Kill things while standing on the floor. Like you did in the first game. That's Killing Floor 2.
You'll be relieved to hear that the game's better than I've so far made it sound. Much better.
The first game was a PC exclusive, but the sequel is also available on PS4. So does that mean starting with Killing Floor 2 means you're dropped in the middle of a complex story you have no hope of understanding? Ha! Does it feck. There is, theoretically, a story; but when I say “mumble something something downfall of humanity, mumble experiments, mumble monsters known as Zeds, something something kill them all and don't die”, I go into much more detail about it than the game does.
This is essentially a co-op wave-based shooter. Sort of like a horde mode refined until it's good enough to be the main experience (indeed, the only experience) rather than something you give a go when you're bored of the other modes. You can play solo if you like, but there's no dedicated mode for this. The waves are simply downgraded a bit accordingly; the size and intensity of each enemy wave is decided by the number of players taking part. And if you want to experience this game at its best, you definitely need to play with others.
This is a game with its tongue very much wedged into its cheek. Available characters include a Canadian who believes himself to be a Crusader-type knight (one of his designs is named “Cleese”), a Scottish priest, a beardy Swedish biker, a Dutch DJ, and more. Each has a small selection of cosmetic items to choose from, which usually have humorous descriptions. There are absolutely loads of extra bits of decorative crap to be earned and unlocked through play... and also crates containing multiple items... the keys for which you need to buy with real money. Bloody cheek!
Your choice of character has no bearing on your abilities, but your class does (duplicate characters and classes are allowed, so go for whatever you like). Each class offers a different starting loadout, and a different set of minor passive buffs and general advantages/disadvantages. You level up these classes – often, you don't even have to be playing as that class at the time – by performing actions such as scoring kills with a certain type of weapon, fortifying/repairing doors, healing teammates, and other more specific requirements. You get to choose one of two sort of “super buffs” at every fifth level of a class, especially important if you want to try playing at anything above Normal difficulty.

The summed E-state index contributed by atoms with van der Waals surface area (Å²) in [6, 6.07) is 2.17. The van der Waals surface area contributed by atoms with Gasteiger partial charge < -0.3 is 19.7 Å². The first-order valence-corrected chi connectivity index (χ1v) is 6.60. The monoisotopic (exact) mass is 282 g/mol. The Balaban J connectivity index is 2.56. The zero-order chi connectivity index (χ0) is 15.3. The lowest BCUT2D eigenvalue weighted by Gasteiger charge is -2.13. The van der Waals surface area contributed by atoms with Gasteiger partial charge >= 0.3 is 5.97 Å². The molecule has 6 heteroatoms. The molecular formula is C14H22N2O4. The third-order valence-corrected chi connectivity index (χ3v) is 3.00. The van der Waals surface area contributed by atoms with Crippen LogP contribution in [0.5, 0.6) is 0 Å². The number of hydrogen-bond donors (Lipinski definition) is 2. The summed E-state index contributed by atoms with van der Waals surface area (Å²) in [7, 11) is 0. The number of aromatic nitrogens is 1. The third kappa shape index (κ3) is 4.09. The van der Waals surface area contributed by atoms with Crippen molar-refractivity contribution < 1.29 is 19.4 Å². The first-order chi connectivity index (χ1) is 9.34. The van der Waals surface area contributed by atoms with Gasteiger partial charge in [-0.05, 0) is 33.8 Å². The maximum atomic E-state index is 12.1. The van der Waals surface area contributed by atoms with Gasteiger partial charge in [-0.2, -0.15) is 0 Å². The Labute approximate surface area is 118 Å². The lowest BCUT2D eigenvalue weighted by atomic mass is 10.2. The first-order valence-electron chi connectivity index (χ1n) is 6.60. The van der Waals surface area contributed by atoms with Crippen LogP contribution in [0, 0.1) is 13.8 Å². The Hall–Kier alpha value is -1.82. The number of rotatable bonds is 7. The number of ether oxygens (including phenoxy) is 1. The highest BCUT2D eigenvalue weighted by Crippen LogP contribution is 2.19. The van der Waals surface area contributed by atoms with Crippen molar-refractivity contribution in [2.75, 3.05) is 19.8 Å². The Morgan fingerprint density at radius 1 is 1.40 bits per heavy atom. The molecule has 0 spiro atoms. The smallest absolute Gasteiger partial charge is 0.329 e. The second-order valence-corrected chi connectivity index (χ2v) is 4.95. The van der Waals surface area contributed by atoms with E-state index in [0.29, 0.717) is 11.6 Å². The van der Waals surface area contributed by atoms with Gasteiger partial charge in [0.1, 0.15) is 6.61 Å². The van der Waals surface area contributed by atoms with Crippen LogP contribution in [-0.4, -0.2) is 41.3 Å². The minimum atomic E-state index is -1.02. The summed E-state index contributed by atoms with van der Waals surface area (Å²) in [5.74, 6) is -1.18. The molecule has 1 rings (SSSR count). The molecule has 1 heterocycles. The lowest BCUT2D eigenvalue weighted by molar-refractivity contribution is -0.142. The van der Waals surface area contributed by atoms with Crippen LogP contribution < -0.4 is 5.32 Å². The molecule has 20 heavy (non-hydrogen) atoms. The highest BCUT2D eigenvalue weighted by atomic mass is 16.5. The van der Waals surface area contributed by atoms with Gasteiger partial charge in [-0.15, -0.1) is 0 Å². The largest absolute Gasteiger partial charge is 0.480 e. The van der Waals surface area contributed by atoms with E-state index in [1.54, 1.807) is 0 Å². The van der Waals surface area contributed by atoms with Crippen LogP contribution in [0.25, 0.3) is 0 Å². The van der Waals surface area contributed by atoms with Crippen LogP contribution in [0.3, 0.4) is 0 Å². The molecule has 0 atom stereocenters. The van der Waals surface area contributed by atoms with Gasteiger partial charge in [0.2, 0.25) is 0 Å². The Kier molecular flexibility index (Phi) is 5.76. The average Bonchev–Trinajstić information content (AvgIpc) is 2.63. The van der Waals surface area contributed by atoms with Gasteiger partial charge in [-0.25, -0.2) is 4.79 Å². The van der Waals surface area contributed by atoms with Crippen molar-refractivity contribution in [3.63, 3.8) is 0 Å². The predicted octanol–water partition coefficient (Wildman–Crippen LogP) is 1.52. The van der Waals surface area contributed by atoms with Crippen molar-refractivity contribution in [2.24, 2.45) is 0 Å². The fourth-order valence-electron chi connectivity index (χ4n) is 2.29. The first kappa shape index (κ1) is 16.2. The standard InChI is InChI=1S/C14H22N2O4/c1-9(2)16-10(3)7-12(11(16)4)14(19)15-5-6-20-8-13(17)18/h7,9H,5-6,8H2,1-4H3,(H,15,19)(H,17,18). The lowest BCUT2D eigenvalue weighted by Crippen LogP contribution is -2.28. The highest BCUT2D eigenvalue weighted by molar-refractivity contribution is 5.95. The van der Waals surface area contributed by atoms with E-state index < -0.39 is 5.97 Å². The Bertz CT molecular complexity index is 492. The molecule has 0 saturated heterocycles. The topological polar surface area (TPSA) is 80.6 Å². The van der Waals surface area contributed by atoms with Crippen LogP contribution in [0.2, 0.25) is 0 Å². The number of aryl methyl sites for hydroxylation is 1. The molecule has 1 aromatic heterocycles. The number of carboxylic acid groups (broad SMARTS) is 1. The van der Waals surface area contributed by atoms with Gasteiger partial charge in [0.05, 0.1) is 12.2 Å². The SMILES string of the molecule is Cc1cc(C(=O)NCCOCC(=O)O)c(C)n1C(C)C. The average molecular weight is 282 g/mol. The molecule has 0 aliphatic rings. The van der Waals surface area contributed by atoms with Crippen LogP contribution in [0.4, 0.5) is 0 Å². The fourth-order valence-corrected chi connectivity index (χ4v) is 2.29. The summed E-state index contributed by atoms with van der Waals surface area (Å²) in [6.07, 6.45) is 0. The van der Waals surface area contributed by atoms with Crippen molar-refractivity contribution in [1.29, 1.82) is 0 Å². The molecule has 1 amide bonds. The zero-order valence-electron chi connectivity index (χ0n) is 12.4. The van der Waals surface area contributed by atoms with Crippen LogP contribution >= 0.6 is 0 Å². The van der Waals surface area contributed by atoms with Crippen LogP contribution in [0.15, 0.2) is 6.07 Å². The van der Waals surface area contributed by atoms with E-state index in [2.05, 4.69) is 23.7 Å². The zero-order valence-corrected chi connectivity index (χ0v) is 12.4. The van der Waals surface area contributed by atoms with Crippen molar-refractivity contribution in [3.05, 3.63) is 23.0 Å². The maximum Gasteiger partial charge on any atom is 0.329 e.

In a team of up to six people – and plenty of people are playing it, I didn't even have too much trouble finding players before release – you'll be making monsters disappear in explosions of gore and limbs across 4, 7, or 10 waves (your choice) of increasing difficulty before ultimately battling a boss. You spend the “dosh” you earn at the shop between rounds, refilling your armour and ammo and nabbing yourself new weapons. You can combine classes and weapons to support pretty much any playstyle, and you can change for each match. Want to be a melee brawler? Got you covered, brah. A long-distance snipery player? Enemies won't give you that much distance but yeah, sure, go for it. A mid-range max-damage support figure? Absolutely. And so on. Throw in the superb controls, and we have ourselves a winner of a shooter.
Enemies are a good mix, such as the weak ones who die quick but can slow and distract you easily if you let them get too close; the tanky melee ones who soak up damage until they fall; the obligatory fatty, who in this case vomits mid-range acidic blinding bile; and even ones who can temporarily cloak themselves before attacking. There are only two different bosses at time of writing, and they're so damn tough most matches end in failure, but fighting them is fun nonetheless. Best of all, the nature of the game forces you to act as a team. Stay close and watch each other's backs, or die; it really is that simple.
Killing Floor 2 good to miss. 5/5
Killing Floor 2 at CeX
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